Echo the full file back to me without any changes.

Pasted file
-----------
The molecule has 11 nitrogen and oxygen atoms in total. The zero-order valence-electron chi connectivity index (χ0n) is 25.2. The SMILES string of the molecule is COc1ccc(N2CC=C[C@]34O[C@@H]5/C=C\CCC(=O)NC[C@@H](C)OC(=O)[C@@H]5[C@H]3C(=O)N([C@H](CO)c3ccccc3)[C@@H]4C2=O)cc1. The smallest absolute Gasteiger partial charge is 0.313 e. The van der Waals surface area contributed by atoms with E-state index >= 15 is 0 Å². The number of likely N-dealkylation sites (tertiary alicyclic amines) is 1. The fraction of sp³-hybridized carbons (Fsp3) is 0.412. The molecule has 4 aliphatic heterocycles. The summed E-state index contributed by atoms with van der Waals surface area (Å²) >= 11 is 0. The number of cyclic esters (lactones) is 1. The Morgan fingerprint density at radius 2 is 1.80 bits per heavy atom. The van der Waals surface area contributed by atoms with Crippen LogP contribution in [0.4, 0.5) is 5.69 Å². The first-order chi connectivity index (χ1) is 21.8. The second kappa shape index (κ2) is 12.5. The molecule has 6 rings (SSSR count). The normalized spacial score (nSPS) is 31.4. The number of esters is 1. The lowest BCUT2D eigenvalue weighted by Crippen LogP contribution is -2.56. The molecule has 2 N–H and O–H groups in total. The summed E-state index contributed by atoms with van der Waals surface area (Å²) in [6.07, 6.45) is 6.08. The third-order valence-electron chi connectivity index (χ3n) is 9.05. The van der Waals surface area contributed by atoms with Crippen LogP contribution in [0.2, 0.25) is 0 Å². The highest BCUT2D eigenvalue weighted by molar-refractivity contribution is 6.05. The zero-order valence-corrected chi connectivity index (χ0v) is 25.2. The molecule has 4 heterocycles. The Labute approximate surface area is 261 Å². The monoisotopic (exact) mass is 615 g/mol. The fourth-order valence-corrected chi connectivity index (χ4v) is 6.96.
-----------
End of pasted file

The molecule has 11 nitrogen and oxygen atoms in total. The zero-order valence-electron chi connectivity index (χ0n) is 25.2. The SMILES string of the molecule is COc1ccc(N2CC=C[C@]34O[C@@H]5/C=C\CCC(=O)NC[C@@H](C)OC(=O)[C@@H]5[C@H]3C(=O)N([C@H](CO)c3ccccc3)[C@@H]4C2=O)cc1. The smallest absolute Gasteiger partial charge is 0.313 e. The van der Waals surface area contributed by atoms with E-state index >= 15 is 0 Å². The number of likely N-dealkylation sites (tertiary alicyclic amines) is 1. The fraction of sp³-hybridized carbons (Fsp3) is 0.412. The molecule has 4 aliphatic heterocycles. The summed E-state index contributed by atoms with van der Waals surface area (Å²) >= 11 is 0. The number of cyclic esters (lactones) is 1. The Morgan fingerprint density at radius 2 is 1.80 bits per heavy atom. The van der Waals surface area contributed by atoms with Crippen LogP contribution in [0.4, 0.5) is 5.69 Å². The first-order chi connectivity index (χ1) is 21.8. The second kappa shape index (κ2) is 12.5. The molecule has 6 rings (SSSR count). The normalized spacial score (nSPS) is 31.4. The number of esters is 1. The lowest BCUT2D eigenvalue weighted by Crippen LogP contribution is -2.56. The molecule has 2 N–H and O–H groups in total. The summed E-state index contributed by atoms with van der Waals surface area (Å²) in [6.07, 6.45) is 6.08. The third-order valence-electron chi connectivity index (χ3n) is 9.05. The van der Waals surface area contributed by atoms with Crippen LogP contribution in [0.2, 0.25) is 0 Å². The highest BCUT2D eigenvalue weighted by molar-refractivity contribution is 6.05. The zero-order valence-corrected chi connectivity index (χ0v) is 25.2. The molecule has 4 heterocycles. The Labute approximate surface area is 261 Å². The monoisotopic (exact) mass is 615 g/mol. The fourth-order valence-corrected chi connectivity index (χ4v) is 6.96.